PARIS — French police were on the hunt Thursday for two brothers suspected of having shot dead 12 people at the satirical magazine Charlie Hebdo, with sightings of the duo reported in the north of the country.

At the same time, police were investigating a second, apparently unrelated shooting that left a policewoman dead in Paris earlier on Thursday. Anti-terrorism prosecutors then took over that case, saying the law enforcement was deliberately targeted.

The renewed violence did not stop thousands of people from again taking to French streets to honour the victims of the Charlie Hebdo shooting, with a minute of silence held at noon.

Two masked gunmen with automatic rifles had stormed the offices of the magazine in central Paris at midday on Wednesday. The attackers cried “Allah is great” and “We have avenged the prophet,” witnesses said. Charlie Hebdo was known for ridiculing the prophet Mohammed.

French police are looking for Cherif Kouachi, 32, and Said Kouachi, 34, Paris-born brothers said to have links with an organization that has recruited jihadist fighters.

Investigators released photos overnight of the pair, warning that they were likely “armed and dangerous.” The identity card of one brother was found by police in their abandoned car, several media outlets reported.

The owner of a gas station some 80 kilometres northeast of Paris reported seeing the brothers on Thursday morning, reportedly with Kalashnikov rifles and a rocket launcher in their vehicle. Some media outlets said the brothers may have robbed the gas station.

A second sighting of the pair was reported in the same region — the department of Aisne — in the afternoon. Police also remained on high alert in Paris.

The AFP news agency, citing law enforcement sources, wrote that two jihadist flags and 10 Molotov cocktails had been found in one of the escape vehicles used by the suspects.

Cherif Kouachi was convicted and sentenced to three years in prison in 2008 for helping send recruits to fight for al-Qaeda in Iraq.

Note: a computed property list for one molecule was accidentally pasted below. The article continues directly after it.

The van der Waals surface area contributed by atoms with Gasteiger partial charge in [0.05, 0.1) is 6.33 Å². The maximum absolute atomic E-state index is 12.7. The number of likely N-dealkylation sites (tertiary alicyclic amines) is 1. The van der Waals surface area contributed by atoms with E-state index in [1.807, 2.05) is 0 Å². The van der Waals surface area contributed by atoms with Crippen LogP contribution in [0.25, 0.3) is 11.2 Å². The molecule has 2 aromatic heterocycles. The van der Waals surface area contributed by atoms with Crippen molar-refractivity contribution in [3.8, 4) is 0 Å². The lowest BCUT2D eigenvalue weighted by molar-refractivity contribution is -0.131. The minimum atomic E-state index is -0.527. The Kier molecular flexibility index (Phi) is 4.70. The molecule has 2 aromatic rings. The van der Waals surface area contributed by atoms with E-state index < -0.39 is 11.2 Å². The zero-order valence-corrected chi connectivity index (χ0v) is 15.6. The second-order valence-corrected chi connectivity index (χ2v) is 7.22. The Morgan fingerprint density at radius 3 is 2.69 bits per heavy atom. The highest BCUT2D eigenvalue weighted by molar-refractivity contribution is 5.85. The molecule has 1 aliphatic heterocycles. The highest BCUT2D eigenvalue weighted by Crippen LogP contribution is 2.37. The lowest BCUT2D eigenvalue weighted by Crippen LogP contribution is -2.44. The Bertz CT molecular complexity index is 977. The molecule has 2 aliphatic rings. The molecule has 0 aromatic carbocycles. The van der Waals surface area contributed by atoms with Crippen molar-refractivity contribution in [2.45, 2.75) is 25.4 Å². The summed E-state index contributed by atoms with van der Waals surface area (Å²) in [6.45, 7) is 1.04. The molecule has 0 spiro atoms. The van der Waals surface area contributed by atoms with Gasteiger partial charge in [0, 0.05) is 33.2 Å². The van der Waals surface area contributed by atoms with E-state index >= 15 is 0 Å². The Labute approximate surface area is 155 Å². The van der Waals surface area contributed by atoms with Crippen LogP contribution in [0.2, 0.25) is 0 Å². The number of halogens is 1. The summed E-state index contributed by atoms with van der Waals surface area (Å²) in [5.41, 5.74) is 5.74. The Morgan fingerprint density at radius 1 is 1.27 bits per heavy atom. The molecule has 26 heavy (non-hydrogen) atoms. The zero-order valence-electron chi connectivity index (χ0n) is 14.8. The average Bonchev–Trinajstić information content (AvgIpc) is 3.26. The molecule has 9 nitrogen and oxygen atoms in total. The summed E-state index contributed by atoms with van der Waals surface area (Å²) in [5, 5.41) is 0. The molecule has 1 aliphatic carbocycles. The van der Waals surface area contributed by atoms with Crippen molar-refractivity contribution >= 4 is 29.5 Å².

French Interior Minister Bernard Cazeneuve told the Europe 1 broadcaster that the suspects had been under “surveillance,” but that there had been no indications of an imminent attack.

A third person of interest in the shooting turned himself in late Wednesday to police in the town of Charleville-Mezieres, some 70 kilometres north-east of Reims — one of the areas where police carried out their search.

He was identified by media as 18-year-old Mourad Hamyd — the brother-in-law of one of the other suspects, according to AFP. But classmates told media that Hamyd had been with them in school at the time of the shooting.

Eight journalists, including the editor of Charlie Hebdo and several well-known cartoonists, and two policemen were among the dead in Wednesday’s shooting.

A new edition will nevertheless be published next week, with 1 million copies planned, a lawyer for the magazine said. Copies of this week’s edition have sold out and were being offered for hundreds of euros online, the news agency wrote.

Charlie Hebdo is known for its unwavering stance on freedom of expression. It was firebombed after publishing material satirizing the prophet Mohammed in 2011.

The victims at the magazine died for “freedom,” French President Francois Hollande said Wednesday, describing them as “our heroes.”

In Rome, Pope Francis offered prayers for the victims of the attack, while members of the Muslim community in France expressed concern about possible retribution.

Belgian-Israeli comic artist Michel Kichka described the attack in Paris as “the September 11 of freedom of expression.”

“It is an attempt to silence people, who only want to express their opinions. This is a defining moment for France. The French understand now that this is a new dimension: Radical Islam against the Western world,” he told


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